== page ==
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J Clin Invest. 1986 Jan;77(1):90-7.

Biliary excretion of iron from hepatocyte lysosomes in the rat. A major excretory pathway in experimental iron overload.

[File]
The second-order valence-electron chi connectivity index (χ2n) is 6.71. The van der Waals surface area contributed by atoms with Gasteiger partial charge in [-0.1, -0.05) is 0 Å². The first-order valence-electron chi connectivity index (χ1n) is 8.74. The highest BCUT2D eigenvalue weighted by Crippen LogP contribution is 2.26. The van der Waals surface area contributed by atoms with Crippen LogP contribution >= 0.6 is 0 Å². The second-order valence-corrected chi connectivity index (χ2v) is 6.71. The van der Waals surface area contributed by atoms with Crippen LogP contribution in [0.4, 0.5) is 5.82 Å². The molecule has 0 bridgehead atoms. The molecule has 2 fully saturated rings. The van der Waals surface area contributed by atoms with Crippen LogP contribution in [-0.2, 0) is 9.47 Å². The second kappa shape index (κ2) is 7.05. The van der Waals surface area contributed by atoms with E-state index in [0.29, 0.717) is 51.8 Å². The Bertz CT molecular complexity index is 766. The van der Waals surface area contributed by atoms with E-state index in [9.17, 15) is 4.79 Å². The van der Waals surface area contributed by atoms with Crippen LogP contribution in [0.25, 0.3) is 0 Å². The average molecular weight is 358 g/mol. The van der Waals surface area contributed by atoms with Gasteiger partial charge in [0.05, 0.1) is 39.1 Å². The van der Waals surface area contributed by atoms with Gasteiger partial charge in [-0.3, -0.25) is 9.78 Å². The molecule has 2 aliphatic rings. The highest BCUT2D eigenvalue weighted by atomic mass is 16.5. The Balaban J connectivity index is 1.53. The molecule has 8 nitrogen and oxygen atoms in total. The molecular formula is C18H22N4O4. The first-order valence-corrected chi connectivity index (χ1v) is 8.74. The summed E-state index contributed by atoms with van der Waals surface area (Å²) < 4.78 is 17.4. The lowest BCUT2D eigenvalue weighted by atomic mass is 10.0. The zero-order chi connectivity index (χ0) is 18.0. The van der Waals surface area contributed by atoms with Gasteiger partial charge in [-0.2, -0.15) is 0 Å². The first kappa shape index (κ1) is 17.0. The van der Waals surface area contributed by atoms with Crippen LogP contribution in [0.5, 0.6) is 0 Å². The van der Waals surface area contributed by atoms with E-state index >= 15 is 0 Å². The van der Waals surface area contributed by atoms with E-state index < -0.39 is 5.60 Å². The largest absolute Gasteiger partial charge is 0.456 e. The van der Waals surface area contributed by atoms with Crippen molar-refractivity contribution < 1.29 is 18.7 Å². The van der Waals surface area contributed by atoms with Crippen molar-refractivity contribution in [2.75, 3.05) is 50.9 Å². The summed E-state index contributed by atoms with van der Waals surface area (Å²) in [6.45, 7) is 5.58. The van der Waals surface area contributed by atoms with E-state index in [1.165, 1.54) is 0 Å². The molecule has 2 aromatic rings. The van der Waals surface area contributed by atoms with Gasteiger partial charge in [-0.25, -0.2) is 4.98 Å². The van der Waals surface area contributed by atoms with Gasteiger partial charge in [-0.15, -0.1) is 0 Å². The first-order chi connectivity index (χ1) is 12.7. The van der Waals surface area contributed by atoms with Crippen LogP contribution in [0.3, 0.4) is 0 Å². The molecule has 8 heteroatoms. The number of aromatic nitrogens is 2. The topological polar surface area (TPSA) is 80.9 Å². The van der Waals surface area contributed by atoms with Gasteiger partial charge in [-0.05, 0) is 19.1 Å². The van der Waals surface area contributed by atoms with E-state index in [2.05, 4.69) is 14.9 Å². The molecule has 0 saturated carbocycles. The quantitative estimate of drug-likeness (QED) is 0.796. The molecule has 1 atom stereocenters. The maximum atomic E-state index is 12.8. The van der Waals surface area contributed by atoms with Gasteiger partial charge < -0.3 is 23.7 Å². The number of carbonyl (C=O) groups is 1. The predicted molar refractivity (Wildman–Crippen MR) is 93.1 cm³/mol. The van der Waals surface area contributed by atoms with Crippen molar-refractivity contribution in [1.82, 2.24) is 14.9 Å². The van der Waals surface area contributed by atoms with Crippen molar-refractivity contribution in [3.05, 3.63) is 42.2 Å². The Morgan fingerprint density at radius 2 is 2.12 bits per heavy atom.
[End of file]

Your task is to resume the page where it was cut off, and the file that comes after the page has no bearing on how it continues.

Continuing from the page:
In these experiments, we assessed the role of hepatocyte lysosomes in biliary excretion of iron. We loaded rats with iron by feeding 2% carbonyl iron and collected bile for 24 h via bile fistulae from iron-loaded and control rats. In additional rats, bile was collected before and after the administration of colchicine. Rats were then killed and their livers were homogenized and fractionated for biochemical analyses or processed for electron microscopy and x-ray microanalysis. Inclusion of 2% carbonyl iron in the diet caused a 45-fold increase (P less than 0.001) in hepatic iron concentration compared with controls (1,826 +/- 159 vs. 38 +/- 6.7 micrograms/g liver, mean +/- SE). Electron microscopy with quantitative morphometry and x-ray microanalysis showed that the excess iron was sequestered in an increased number of lysosomes concentrated in the pericanalicular region of the hepatocyte. Iron loading was also associated with a twofold increase in biliary iron excretion (4.06 +/- 0.3 vs. 1.75 +/- 0.1 micrograms/g liver/24 h; P less than 0.001). In contrast, the biliary outputs of three lysosomal enzymes were significantly lower (P less than 0.0005) in iron-loaded rats compared with controls (mean +/- SE) expressed as mU/24 h/g liver: N-acetyl-beta-glucosaminidase, 26.7 +/- 4.6 vs. 66.2 +/- 13.4; beta-glucuronidase, 10.1 +/- 1.3 vs. 53.2 +/- 17.9; beta-galactosidase, 8.9 +/- 1.0 vs. 15.4 +/- 2.3. In iron-loaded rats but not in controls, biliary iron excretion was coupled to the release into bile of each of the three lysosomal hydrolases as assessed by linear regression analysis (P less than 0.001). In contrast, no relationships were found between biliary iron excretion and the biliary outputs of a plasma membrane marker enzyme (alkaline phosphodiesterase I) or total protein. After administration of colchicine, there was a parallel increase in biliary excretion of iron and lysosomal enzymes in iron-loaded rats, but not controls. We interpret these data to indicate that, in the rat, biliary iron excretion from hepatocyte lysosomes is an important excretory route for excess hepatic iron.

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